accept sql_handle prompt "Enter value for sql_handle: "
SYS_SQL_9ff3489361e958aa
accept plan_name prompt "Enter value for plan_name: "
SYS_SQL_PLAN_61e958aa45bb399b

declare
  v_out binary_integer;
begin
   v_out := dbms_spm.ALTER_SQL_PLAN_BASELINE(
           sql_handle =>'&sql_handle',
           plan_name=>'&plan_name',
           attribute_name=>'fixed',
           attribute_value=>'YES');
end;
/

select SQL_HANDLE,
       PLAN_NAME,
       FIXED,
       ACCEPTED
from dba_sql_plan_baselines;

SQL_HANDLE               PLAN_NAME                     FIX ACC
------------------------ ----------------------------- --- ---
SYS_SQL_9ff3489361e958aa SYS_SQL_PLAN_61e958aa45bb399b YES YES
SYS_SQL_9ff3489361e958aa SYS_SQL_PLAN_61e958aafcd784aa NO  YES

select a.id,
       b.id
  from gark a,
       gark b
 where a.id=500
   and b.id=a.id;

select * from table(dbms_xplan.display_cursor);

Execution Plan
----------------------------------------------------------
Plan hash value: 2625395012
----------------------------------------------------------------
| Id  | Operation          | Name | Rows  | Bytes | Cost (%CPU)|
----------------------------------------------------------------
|   0 | SELECT STATEMENT   |      |     4 |    24 |    23   (5)|
|*  1 |  HASH JOIN         |      |     4 |    24 |    23   (5)|
|*  2 |   TABLE ACCESS FULL| GARK |     2 |     6 |    11   (0)|
|*  3 |   TABLE ACCESS FULL| GARK |     2 |     6 |    11   (0)|
----------------------------------------------------------------
Predicate Information (identified by operation id):
---------------------------------------------------
   1 - access("B"."ID"="A"."ID")
   2 - filter("A"."ID"=500)
   3 - filter("B"."ID"=500)

Note
-----
- SQL plan baseline SYS_SQL_PLAN_61e958aa45bb399b used for this statement

To re set the fixed attribute run what’s below :

accept sql_handle prompt "Enter value for sql_handle: "
SYS_SQL_9ff3489361e958aa
accept plan_name prompt "Enter value for plan_name: "
SYS_SQL_PLAN_61e958aa45bb399b

declare
  v_out binary_integer;
begin
   v_out := dbms_spm.ALTER_SQL_PLAN_BASELINE(
           sql_handle =>'&sql_handle',
           plan_name=>'&plan_name',
           attribute_name=>'fixed',
           attribute_value=>'NO');
end;
/

select SQL_HANDLE,
       PLAN_NAME,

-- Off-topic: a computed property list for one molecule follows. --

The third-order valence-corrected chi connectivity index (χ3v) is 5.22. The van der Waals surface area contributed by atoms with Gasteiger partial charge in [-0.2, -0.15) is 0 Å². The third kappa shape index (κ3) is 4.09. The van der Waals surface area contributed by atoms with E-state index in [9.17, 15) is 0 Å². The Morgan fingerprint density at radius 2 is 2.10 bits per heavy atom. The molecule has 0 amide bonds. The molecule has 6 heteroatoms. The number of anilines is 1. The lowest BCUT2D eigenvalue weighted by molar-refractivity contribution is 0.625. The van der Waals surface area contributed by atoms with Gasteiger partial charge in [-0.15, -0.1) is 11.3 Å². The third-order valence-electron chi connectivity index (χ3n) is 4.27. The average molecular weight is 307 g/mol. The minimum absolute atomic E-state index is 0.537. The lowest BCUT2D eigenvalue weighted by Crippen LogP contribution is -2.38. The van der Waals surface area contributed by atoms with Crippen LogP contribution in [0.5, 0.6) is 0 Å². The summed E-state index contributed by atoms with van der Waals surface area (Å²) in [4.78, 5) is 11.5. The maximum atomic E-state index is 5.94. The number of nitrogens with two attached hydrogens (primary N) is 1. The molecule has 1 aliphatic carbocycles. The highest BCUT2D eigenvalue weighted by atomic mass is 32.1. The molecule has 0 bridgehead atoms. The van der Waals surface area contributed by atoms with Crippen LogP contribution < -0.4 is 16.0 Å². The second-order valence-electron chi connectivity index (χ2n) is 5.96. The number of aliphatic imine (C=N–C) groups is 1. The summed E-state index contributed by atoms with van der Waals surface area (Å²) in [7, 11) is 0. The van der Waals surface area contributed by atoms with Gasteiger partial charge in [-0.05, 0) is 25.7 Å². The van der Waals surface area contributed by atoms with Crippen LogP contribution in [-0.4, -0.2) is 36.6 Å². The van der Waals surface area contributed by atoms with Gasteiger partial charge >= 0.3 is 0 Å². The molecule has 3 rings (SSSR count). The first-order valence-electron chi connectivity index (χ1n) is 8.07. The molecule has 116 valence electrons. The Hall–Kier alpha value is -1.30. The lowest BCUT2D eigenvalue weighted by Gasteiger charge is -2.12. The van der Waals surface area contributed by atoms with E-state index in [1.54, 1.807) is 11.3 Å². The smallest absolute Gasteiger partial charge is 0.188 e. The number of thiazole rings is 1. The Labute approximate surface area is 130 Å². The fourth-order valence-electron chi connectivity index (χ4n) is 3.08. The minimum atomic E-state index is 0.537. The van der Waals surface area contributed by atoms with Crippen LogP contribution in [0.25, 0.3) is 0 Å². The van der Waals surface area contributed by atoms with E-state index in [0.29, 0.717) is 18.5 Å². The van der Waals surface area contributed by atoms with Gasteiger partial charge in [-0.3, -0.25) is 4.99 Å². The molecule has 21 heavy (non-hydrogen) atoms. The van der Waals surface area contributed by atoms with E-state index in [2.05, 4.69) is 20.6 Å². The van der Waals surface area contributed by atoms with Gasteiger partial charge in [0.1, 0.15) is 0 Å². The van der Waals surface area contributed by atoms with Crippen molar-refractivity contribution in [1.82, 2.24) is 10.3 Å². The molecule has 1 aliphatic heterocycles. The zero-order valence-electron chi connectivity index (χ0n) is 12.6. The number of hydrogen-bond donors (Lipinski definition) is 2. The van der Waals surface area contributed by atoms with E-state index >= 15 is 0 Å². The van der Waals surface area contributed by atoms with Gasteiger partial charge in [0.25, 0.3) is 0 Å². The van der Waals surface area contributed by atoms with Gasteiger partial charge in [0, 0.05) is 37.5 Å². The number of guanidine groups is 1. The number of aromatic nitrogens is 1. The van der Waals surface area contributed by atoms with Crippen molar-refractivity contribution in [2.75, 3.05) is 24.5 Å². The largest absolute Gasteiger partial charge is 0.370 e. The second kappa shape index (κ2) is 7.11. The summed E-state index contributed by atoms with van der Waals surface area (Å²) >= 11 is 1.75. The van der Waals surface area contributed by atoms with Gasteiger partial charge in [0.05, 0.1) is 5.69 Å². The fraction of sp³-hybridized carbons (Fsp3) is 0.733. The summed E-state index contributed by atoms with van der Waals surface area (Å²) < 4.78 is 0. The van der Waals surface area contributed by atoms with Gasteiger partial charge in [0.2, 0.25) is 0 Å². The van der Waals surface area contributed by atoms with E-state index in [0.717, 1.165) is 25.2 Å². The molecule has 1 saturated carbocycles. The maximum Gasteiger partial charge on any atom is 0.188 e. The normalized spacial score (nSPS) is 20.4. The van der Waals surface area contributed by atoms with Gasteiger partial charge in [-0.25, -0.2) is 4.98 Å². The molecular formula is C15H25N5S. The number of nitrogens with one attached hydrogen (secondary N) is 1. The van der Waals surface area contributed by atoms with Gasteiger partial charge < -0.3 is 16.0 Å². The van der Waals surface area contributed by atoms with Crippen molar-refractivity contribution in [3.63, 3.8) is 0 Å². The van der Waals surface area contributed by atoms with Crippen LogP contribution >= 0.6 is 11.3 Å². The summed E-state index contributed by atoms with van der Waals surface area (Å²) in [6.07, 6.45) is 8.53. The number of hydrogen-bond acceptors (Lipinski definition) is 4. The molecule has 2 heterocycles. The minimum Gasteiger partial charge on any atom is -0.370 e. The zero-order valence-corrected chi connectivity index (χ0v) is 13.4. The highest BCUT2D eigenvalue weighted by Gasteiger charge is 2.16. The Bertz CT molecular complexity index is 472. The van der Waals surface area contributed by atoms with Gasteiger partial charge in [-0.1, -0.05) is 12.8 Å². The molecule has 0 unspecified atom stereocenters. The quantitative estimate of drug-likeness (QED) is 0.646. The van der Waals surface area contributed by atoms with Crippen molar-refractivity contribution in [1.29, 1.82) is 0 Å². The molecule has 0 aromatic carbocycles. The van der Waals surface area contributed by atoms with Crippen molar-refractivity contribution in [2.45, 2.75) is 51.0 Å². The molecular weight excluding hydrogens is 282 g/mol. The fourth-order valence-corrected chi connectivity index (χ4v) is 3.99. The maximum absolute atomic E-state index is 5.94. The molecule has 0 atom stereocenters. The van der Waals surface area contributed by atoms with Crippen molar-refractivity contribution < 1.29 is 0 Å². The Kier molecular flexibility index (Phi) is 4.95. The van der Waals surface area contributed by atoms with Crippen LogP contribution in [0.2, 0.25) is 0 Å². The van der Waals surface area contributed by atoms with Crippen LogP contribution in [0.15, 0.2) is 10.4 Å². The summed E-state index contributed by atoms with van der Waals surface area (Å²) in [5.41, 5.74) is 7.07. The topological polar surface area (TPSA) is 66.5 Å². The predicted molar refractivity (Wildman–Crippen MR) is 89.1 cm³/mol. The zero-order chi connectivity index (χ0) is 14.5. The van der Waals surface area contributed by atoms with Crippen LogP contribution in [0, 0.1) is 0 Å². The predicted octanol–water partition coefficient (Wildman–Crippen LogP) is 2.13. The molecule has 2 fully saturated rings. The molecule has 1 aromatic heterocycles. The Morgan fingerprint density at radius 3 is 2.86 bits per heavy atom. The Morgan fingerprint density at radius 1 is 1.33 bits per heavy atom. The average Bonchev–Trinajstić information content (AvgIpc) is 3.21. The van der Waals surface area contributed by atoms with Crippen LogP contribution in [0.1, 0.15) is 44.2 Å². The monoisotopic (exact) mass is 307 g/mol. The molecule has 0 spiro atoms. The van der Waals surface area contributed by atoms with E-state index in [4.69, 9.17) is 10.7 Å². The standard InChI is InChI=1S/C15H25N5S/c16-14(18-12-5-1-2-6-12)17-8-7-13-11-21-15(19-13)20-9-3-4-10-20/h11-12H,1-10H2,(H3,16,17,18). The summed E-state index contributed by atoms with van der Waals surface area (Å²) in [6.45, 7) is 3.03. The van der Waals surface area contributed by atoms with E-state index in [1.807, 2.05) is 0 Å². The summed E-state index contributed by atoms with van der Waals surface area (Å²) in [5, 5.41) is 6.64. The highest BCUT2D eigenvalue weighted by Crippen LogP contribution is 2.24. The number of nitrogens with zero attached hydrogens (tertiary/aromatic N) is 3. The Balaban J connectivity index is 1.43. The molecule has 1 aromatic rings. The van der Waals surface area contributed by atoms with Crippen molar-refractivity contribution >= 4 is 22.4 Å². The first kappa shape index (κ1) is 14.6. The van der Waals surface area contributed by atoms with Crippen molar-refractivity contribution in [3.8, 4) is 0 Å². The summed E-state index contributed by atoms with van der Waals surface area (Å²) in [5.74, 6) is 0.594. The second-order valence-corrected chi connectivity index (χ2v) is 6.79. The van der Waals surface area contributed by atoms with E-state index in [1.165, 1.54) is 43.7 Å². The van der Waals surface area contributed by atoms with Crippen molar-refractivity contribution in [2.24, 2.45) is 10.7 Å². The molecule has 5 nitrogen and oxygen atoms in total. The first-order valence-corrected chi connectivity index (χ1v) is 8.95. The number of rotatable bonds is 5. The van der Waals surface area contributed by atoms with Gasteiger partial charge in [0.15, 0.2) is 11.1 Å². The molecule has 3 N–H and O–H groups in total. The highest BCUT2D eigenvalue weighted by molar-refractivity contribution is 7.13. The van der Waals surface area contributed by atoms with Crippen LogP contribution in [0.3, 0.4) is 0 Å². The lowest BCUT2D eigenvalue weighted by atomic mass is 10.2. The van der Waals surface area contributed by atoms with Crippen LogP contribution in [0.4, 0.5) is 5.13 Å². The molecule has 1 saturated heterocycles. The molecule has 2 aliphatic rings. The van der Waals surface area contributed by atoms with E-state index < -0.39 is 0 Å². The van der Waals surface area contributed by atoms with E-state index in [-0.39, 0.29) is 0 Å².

FIXED,
       ACCEPTED
from dba_sql_plan_baselines;

SQL_HANDLE               PLAN_NAME                     FIX ACC
------------------------ ----------------------------- --- ---
SYS_SQL_9ff3489361e958aa SYS_SQL_PLAN_61e958aa45bb399b NO  YES
SYS_SQL_9ff3489361e958aa SYS_SQL_PLAN_61e958aafcd784aa NO  YES

Step 7. Drop the SQL Plan baselines

To drop the registered SQL Plan baselines, you can use the drop_sql_plan_baseline function from dbms_spm as below :

col schema format a5
col SQL_HANDLE format a24
select SQL_HANDLE,
  PLAN_NAME,
  PARSING_SCHEMA_NAME SCHEMA,
  ENABLED,
  ACCEPTED
from dba_sql_plan_baselines;

SQL_HANDLE               PLAN_NAME                     SCHEM ENA ACC
------------------------ ----------------------------- ----- --- ---
SYS_SQL_9ff3489361e958aa SYS_SQL_PLAN_61e958aa45bb399b SCOTT YES YES
SYS_SQL_9ff3489361e958aa SYS_SQL_PLAN_61e958aafcd784aa SCOTT YES YES

accept sql_handle prompt "Enter value for sql_handle: "
SYS_SQL_9ff3489361e958aa
accept plan_name prompt "Enter value for plan_name: "
SYS_SQL_PLAN_61e958aa45bb399b

DECLARE
  gg binary_integer;
BEGIN
  gg:=DBMS_SPM.DROP_SQL_PLAN_BASELINE(
          SQL_HANDLE => '&sql_handle',
          PLAN_NAME => '&plan_name');
END;
/

accept plan_name prompt "Enter value for plan_name: "
SYS_SQL_PLAN_61e958aafcd784aa

DECLARE
  gg binary_integer;
BEGIN
  gg:=DBMS_SPM.DROP_SQL_PLAN_BASELINE(
          SQL_HANDLE => '&sql_handle',
          PLAN_NAME => '&plan_name');
END;
/

col schema format a5
col SQL_HANDLE format a24
select SQL_HANDLE,
  PLAN_NAME,
  PARSING_SCHEMA_NAME SCHEMA,
  ENABLED,
  ACCEPTED
from dba_sql_plan_baselines;

no rows selected

Step 8. Introducing Automatic SQL Plan Management

In order to use Automatic SQL Plan Management, you’ll have to licence Oracle Tuning Pack and set optimizer_capture_sql_plan_baselines to true. Once done :

  • The instances capture the “repeatable” SQL and their plan during the “normal” period.